PRAGUE (Reuters) - Czech Prime Minister Petr Necas will on Tuesday make possibly his last attempt to win the support of a rebellious party faction that is threatening to bring down his cabinet over a plan to hike taxes.
The Czech Republic has maintained investor confidence thanks to a relatively low debt load, but the center-right government is teetering on the brink of collapse, weakened by dissenters, austerity measures, graft scandals, and heavy losses in regional and upper house elections in the past two weeks.
The rebellious faction of about six backbenchers in Necas's Civic Democratic Party has been refusing the government's plan to hike the value-added and income taxes, which Necas says is necessary to cut the budget deficit to 2.9 percent of gross domestic product next year from 3.2 percent expected this year.
At 8 am (0600 GMT), a working group of Necas's' backers and the rebels will try to hammer out a compromise, ahead of a parliamentary session that starts later on Tuesday and should debate the tax bill, with the final vote possible as soon as Friday.
In an attempt to force the rebels back into line, Necas tied the vote with a confidence motion in his cabinet. The rebels, whose votes Necas needs to secure a majority, have so far not blinked, saying tax hikes would anger voters.
"Moving away from our agenda, not keeping our word leads to shameful election results and now the issue is not just the tax package but the future of the right in this country," one of the dissenters, Petr Tluchor, said on Monday.
The mood in the party has been souring in recent weeks as the rebel group showed no signs of being ready to compromise, party officials said, speaking on the condition of anonymity.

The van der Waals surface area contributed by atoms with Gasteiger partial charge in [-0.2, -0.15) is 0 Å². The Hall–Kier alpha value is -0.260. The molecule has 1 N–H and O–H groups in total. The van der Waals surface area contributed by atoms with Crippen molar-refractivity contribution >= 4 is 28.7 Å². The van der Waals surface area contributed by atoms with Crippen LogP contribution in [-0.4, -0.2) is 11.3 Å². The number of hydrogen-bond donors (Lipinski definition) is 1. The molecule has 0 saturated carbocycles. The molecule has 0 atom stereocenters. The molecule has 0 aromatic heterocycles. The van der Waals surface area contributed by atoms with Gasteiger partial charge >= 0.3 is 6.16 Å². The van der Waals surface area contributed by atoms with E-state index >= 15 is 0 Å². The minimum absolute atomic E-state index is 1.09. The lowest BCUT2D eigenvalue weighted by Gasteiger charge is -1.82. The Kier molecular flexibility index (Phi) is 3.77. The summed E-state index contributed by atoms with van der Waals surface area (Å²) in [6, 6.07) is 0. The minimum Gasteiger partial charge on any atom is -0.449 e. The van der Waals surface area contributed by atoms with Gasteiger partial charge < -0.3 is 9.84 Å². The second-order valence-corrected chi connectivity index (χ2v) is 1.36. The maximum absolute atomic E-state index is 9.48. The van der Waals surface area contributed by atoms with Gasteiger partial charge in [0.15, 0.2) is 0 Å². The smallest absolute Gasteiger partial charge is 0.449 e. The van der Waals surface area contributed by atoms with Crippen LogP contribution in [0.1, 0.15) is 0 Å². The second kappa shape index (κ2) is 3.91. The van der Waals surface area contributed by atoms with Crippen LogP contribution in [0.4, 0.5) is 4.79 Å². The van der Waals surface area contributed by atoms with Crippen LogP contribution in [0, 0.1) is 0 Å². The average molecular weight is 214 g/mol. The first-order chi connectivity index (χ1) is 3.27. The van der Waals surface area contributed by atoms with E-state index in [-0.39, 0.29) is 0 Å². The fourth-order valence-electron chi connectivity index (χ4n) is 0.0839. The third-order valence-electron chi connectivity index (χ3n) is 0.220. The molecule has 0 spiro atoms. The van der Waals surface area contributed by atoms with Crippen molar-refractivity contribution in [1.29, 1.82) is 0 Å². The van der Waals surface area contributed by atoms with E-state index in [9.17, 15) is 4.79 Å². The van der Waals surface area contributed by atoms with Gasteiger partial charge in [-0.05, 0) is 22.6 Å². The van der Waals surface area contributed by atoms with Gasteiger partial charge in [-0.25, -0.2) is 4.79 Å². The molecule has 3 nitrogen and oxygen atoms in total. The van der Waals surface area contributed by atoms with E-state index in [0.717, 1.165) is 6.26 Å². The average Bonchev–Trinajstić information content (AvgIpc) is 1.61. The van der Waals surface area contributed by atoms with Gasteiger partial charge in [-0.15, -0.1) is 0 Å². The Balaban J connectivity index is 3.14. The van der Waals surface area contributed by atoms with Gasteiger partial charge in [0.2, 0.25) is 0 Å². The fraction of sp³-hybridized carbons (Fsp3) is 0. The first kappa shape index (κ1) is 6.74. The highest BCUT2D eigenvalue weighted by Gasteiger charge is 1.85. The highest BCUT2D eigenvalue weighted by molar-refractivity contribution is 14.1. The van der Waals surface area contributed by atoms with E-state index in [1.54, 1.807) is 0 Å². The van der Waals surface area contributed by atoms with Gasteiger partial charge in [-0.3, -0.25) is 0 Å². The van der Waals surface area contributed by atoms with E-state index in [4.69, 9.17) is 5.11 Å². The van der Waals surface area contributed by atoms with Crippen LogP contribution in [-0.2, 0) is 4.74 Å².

Party leaders have questioned whether the real motivation, rather than the tax laws that the rebels had backed in previous votes, was to remove Necas as prime minister or the party chief at a congress on November 2-4.
Necas may try to move the final vote on the tax bill, raising value-added tax rates by 1 percentage point to 15 and 21 percent next year and slapping higher taxes on top earners, until after the congress where he hopes to defend his post.
An opinion poll showed on Monday support for the ruling party has dropped to 16.5 percent, its worst in 15 years.
If the government falls, parliament may agree to call an early election. Alternatively, parties may try to forge a new coalition, but Necas as well as his coalition partner, the conservative TOP09, and the center-left opposition have all insisted on an election if Necas loses the confidence motion.
Center-left opposition leader Bohuslav Sobotka, whose Social Democrats lead opinion polls by a wide margin, told Reuters in an interview that an election could take place in early 2013.
His party's policies include hiking taxes for corporations and top earners, raising the overall tax intake by about 3 percent of gross domestic product from the current 34.7 percent.
(Additional reporting by Robert Muller; Editing by Jon Hemming)